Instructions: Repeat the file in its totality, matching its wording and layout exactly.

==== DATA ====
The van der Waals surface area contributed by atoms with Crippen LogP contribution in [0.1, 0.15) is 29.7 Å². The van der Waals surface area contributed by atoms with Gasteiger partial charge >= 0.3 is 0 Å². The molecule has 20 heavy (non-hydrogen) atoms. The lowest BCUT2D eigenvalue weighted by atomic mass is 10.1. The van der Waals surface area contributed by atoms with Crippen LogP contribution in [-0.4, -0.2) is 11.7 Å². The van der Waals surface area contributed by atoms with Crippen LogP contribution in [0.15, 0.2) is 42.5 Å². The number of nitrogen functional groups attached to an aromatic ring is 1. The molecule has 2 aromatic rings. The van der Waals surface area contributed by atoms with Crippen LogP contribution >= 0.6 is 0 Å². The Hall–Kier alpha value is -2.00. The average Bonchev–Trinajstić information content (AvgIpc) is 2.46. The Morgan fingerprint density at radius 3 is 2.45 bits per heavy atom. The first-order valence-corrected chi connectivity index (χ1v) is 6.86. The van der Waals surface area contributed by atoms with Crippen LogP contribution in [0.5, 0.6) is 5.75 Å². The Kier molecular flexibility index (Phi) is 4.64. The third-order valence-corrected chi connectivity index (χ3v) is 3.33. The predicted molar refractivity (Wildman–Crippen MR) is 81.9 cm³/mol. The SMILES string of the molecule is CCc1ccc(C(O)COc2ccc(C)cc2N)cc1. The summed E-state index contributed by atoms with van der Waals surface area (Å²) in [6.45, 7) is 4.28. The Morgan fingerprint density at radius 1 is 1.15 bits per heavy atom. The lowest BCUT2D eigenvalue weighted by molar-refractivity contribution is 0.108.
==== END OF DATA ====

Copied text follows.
The van der Waals surface area contributed by atoms with Crippen LogP contribution in [0.1, 0.15) is 29.7 Å². The van der Waals surface area contributed by atoms with Gasteiger partial charge >= 0.3 is 0 Å². The molecule has 20 heavy (non-hydrogen) atoms. The lowest BCUT2D eigenvalue weighted by atomic mass is 10.1. The van der Waals surface area contributed by atoms with Crippen LogP contribution in [-0.4, -0.2) is 11.7 Å². The van der Waals surface area contributed by atoms with Crippen LogP contribution in [0.15, 0.2) is 42.5 Å². The number of nitrogen functional groups attached to an aromatic ring is 1. The molecule has 2 aromatic rings. The van der Waals surface area contributed by atoms with Crippen LogP contribution >= 0.6 is 0 Å². The Hall–Kier alpha value is -2.00. The average Bonchev–Trinajstić information content (AvgIpc) is 2.46. The Morgan fingerprint density at radius 3 is 2.45 bits per heavy atom. The first-order valence-corrected chi connectivity index (χ1v) is 6.86. The van der Waals surface area contributed by atoms with Crippen LogP contribution in [0.5, 0.6) is 5.75 Å². The Kier molecular flexibility index (Phi) is 4.64. The third-order valence-corrected chi connectivity index (χ3v) is 3.33. The predicted molar refractivity (Wildman–Crippen MR) is 81.9 cm³/mol. The SMILES string of the molecule is CCc1ccc(C(O)COc2ccc(C)cc2N)cc1. The summed E-state index contributed by atoms with van der Waals surface area (Å²) in [6.45, 7) is 4.28. The Morgan fingerprint density at radius 1 is 1.15 bits per heavy atom. The lowest BCUT2D eigenvalue weighted by molar-refractivity contribution is 0.108.